Despite reports showing that 94 percent of nursing homes have been cited for violations, taxpayer-funded bonuses are dispersed to nursing homes throughout the country. The Des Moines Register reviewed 81 bonus programs in 36 states and found that although the nursing homes are not meeting standards, they receive quality of care bonuses and other bonus payments. These bonuses are being approved by the same agency that is disciplining them for violations. Over 60 of these bonus programs are meant to help nursing homes provide proper care, to pay their employees the minimum wage, and provide safe conditions for the residents. Nursing homes that have documented violations, including negligence and abuse, are still getting bonuses.
The Centers for Medicare and Medicaid Services, CMS, says that it does not know the total cost to the taxpayer. CMS does not track any of the payments made to the bonus programs, but does help with funding of the programs. A spokeswoman for CMS, Mary Kahn, said that “the law does not require- and thus the agency cannot require- that Medicaid-funded bonuses be linked to quality of care.” She also stated, “We approve, up front, a state’s plan to pay incentive payments to their nursing facilities through Medicaid, but we do not have the authority to dictate how they determine what those payments are or what criteria they use to make them.”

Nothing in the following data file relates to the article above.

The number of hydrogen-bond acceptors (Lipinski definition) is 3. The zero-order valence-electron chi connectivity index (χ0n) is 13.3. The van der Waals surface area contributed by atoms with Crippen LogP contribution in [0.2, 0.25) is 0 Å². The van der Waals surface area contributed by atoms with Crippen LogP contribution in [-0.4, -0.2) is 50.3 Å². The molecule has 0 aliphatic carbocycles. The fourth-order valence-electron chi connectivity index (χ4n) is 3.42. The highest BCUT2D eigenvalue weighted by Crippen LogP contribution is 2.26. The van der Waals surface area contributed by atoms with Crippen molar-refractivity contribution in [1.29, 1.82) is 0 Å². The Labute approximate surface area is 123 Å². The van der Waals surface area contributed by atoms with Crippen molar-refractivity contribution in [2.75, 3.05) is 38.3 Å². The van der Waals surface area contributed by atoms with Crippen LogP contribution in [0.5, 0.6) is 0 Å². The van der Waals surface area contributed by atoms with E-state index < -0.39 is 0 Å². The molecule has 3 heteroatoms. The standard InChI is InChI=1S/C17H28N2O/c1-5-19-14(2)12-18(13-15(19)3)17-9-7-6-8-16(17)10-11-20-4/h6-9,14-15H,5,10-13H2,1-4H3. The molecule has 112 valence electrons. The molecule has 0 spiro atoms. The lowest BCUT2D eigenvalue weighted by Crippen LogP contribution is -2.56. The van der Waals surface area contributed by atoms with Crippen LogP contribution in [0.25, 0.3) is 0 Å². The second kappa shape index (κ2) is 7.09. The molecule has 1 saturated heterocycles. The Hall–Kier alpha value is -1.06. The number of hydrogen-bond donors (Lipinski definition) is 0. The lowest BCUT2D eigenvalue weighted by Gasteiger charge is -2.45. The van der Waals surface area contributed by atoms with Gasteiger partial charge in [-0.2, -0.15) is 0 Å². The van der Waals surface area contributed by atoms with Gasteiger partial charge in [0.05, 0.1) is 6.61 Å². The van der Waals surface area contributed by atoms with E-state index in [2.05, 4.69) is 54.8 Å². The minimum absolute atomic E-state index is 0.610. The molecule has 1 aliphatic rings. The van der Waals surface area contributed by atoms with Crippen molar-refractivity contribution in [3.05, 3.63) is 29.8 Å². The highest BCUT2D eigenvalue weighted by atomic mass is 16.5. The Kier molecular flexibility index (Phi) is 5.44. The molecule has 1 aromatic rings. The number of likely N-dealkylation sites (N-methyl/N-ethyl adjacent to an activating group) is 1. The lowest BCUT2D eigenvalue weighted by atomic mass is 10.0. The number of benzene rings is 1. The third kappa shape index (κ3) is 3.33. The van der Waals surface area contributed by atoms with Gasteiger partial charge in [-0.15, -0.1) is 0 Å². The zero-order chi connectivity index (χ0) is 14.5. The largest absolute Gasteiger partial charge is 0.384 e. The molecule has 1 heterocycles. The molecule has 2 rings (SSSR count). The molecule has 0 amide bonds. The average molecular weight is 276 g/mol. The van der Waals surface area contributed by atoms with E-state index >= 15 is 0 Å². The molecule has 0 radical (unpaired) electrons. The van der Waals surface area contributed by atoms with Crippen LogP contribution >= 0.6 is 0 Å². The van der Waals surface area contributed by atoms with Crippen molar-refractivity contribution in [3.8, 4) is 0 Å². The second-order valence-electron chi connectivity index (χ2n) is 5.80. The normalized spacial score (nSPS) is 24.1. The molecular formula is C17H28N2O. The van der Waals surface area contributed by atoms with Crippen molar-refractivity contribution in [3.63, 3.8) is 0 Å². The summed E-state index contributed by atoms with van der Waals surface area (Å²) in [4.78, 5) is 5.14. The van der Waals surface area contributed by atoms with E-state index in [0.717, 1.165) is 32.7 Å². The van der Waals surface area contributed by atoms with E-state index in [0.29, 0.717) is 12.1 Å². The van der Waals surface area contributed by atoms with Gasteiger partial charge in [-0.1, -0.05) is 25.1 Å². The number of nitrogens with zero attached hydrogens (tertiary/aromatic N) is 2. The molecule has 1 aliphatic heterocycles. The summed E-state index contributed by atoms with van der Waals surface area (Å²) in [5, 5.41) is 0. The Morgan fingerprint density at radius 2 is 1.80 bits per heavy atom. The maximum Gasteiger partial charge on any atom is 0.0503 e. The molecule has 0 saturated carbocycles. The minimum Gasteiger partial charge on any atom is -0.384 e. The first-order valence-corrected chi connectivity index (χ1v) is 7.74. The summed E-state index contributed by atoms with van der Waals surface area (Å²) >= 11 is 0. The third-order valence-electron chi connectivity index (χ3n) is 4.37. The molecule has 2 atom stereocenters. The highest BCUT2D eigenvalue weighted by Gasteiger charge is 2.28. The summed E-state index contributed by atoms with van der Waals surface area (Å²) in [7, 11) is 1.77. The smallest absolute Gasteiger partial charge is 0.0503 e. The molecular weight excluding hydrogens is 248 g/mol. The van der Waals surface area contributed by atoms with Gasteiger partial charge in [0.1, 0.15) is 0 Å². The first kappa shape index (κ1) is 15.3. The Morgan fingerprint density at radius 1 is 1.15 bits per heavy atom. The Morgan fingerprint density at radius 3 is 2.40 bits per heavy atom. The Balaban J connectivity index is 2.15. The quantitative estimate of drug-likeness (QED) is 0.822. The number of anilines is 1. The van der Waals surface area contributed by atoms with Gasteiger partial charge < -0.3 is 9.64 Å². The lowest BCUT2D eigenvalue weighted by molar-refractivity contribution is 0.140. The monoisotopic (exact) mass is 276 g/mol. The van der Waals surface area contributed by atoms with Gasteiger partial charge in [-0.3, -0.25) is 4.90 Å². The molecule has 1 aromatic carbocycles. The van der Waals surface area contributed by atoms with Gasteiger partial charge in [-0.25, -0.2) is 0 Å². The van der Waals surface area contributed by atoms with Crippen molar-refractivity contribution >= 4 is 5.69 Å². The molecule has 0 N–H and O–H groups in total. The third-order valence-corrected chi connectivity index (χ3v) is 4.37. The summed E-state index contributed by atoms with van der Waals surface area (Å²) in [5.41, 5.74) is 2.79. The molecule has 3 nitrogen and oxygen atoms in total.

Of the 81 programs operating in the 36 states, 15 of them are said to be directly related to care. The remaining 66 are meant to provide bonuses for other areas of services such as efficiency. The CMS has proposed a plan for a program based on performance tying federal grants to nursing home compliance with minimum standards of care, but this has yet to be passed.
Legislation has approved continued use of the bonus programs through June 2009.
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